The Robo-Manta Ray has a companion that also has a spirit animal. The researchers transferred the manta ray’s sensor platform onto a ground robot – a robo-badger. This is also controlled by GPS systems and is equipped with induction sensors and optionally with a ground penetrating radar developed by Sensorik Bayern to detect underground metal structures. It can carry out land surveys such as semi-autonomous geo-exploration in difficult-to-access areas, for example to monitor ground movements in tunnel construction.

“Admittedly, the Robo Badger doesn’t win people’s hearts as easily. It is unfortunately not as cute as the Robo-Ray,” Becker admits about the robot’s lack of a real resemblance to its animal namesake. The Robo-Badger is a wheeled robot that moves around on its six wheels. The rear part consists of a wing-like wooden construction over which a two-meter-wide fabric is stretched. This textile skin of the badger is equipped with inductive coils and a GPS sensor. Data is transmitted by radio to a tablet, which also serves as the control unit. “The limited use of metal in the design of the ground robot is important because we want to use inductive sensor technology to detect metal structures hidden beneath the surface. A metal design would only interfere with the sensor data,” says Becker.

The Robo-Badger successfully provided its proof of concept on several measurement runs on the former death strip in Bernauer Strasse in Berlin-Mitte and on the test site of GEO-DV GmbH. “The badger tells us where there is metal, pipes, foundations, or other structures underneath the investigated area. It provides an insight into the recent history of the site: Was there ever a house here in the 1930s to 1960s? Are there possibly still remains of underground structures? It’s like archaeology without the digging.”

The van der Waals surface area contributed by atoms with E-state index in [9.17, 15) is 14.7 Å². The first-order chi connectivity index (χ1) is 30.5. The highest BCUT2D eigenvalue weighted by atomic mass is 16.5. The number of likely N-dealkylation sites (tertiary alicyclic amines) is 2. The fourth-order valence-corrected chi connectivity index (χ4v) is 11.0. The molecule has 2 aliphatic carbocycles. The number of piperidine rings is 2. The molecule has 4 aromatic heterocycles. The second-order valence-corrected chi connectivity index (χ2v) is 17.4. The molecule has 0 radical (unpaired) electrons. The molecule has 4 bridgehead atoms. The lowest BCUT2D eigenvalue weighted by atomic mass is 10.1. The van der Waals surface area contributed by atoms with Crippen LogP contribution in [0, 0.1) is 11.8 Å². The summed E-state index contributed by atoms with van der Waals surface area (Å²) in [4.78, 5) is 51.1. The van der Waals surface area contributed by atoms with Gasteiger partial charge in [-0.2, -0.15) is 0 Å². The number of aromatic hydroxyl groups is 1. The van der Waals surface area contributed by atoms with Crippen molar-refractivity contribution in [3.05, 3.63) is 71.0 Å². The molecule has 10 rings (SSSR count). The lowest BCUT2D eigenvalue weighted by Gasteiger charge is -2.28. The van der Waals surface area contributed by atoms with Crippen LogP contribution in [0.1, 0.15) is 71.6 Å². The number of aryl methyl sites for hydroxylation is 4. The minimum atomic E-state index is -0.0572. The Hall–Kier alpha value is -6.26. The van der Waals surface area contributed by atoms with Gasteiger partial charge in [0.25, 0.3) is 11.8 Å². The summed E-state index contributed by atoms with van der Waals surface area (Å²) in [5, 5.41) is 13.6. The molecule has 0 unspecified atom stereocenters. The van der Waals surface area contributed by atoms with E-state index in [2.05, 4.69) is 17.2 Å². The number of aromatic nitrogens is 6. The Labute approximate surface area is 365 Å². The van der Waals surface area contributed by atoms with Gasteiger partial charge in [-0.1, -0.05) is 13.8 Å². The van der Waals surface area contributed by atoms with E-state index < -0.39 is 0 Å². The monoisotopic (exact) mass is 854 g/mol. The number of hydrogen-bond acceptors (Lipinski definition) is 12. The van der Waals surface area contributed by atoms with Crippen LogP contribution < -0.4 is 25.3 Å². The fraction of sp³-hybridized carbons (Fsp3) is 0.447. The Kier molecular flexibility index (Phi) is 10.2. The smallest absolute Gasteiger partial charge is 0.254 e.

Video: Evologics GmbH

It is not uncommon for a greenfield site to lack structural documentation. The owners often find themselves on terra incognita. In order to be able to plan the costs and development work of a site, test excavations are necessary. The more precise these are, the better., since civil engineers and archaeologists cost time and money.

An exploratory and non-invasive preliminary survey of sites with the help of the Robo-Badger allows initial conclusions about the ground conditions down to a depth of 50 cm and provides clues for test excavations. “In order to penetrate into deeper soil layers, test drives can be carried out with the developed ground penetrating radar,” adds Schütze.

Outlook: Robo-Squids for use in the deep

The RoboSkin research project was completed at the end of 2022. Further work has already begun. For example, a multisensory monitoring system for industrial environmental protection in deep-sea mining is being developed as part of the DeepSea Protection joint project.

Research objectives include pressure-neutral encapsulation, highly robust sealing layers, and the integration of a moisture sensor inside the casing to monitor moisture ingress. The sensor system is expected to enable the acquisition and fine-scale verification of geological and topographic data. It will also provide detailed analyses of resource distribution and an up-to-date view of deep-sea ecology at depths of 3,000 to 6,000 meters. The plan is to set up a demonstrator system consisting of four mobile ground stations (deep-sea squid) and two autonomous bionic submersibles.

Many thanks to Evologics GmbH, Sensorik Bayern GmbH, GEO-DV GmbH and TITV Greiz for providing the pictures and videos.